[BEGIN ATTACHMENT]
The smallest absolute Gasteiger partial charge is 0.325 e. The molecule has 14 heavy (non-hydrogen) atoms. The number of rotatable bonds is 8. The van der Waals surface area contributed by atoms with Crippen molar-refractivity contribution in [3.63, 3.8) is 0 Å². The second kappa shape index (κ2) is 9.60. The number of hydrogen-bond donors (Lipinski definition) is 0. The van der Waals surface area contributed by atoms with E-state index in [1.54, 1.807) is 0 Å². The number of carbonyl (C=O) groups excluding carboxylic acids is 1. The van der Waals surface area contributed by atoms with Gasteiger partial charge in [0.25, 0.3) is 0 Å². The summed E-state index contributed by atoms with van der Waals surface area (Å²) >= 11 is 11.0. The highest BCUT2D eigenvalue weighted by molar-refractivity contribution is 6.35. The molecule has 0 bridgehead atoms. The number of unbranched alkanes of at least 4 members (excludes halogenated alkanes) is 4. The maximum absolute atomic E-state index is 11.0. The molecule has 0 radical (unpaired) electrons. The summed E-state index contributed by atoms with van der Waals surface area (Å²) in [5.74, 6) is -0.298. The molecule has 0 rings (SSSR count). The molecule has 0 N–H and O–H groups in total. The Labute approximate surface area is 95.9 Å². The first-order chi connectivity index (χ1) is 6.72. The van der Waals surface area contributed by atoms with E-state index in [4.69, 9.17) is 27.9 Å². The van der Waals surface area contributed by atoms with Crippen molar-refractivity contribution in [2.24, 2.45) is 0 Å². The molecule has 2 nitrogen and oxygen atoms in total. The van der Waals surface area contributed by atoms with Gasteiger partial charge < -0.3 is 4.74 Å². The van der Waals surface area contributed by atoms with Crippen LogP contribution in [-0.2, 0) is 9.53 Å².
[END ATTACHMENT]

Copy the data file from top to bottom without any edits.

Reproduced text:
The smallest absolute Gasteiger partial charge is 0.325 e. The molecule has 14 heavy (non-hydrogen) atoms. The number of rotatable bonds is 8. The van der Waals surface area contributed by atoms with Crippen molar-refractivity contribution in [3.63, 3.8) is 0 Å². The second kappa shape index (κ2) is 9.60. The number of hydrogen-bond donors (Lipinski definition) is 0. The van der Waals surface area contributed by atoms with E-state index in [1.54, 1.807) is 0 Å². The number of carbonyl (C=O) groups excluding carboxylic acids is 1. The van der Waals surface area contributed by atoms with Gasteiger partial charge in [0.25, 0.3) is 0 Å². The summed E-state index contributed by atoms with van der Waals surface area (Å²) >= 11 is 11.0. The highest BCUT2D eigenvalue weighted by molar-refractivity contribution is 6.35. The molecule has 0 bridgehead atoms. The number of unbranched alkanes of at least 4 members (excludes halogenated alkanes) is 4. The maximum absolute atomic E-state index is 11.0. The molecule has 0 radical (unpaired) electrons. The summed E-state index contributed by atoms with van der Waals surface area (Å²) in [5.74, 6) is -0.298. The molecule has 0 rings (SSSR count). The molecule has 0 N–H and O–H groups in total. The Labute approximate surface area is 95.9 Å². The first-order chi connectivity index (χ1) is 6.72. The van der Waals surface area contributed by atoms with E-state index in [4.69, 9.17) is 27.9 Å². The van der Waals surface area contributed by atoms with Crippen molar-refractivity contribution in [2.24, 2.45) is 0 Å². The molecule has 2 nitrogen and oxygen atoms in total. The van der Waals surface area contributed by atoms with Gasteiger partial charge < -0.3 is 4.74 Å². The van der Waals surface area contributed by atoms with Crippen LogP contribution in [-0.2, 0) is 9.53 Å².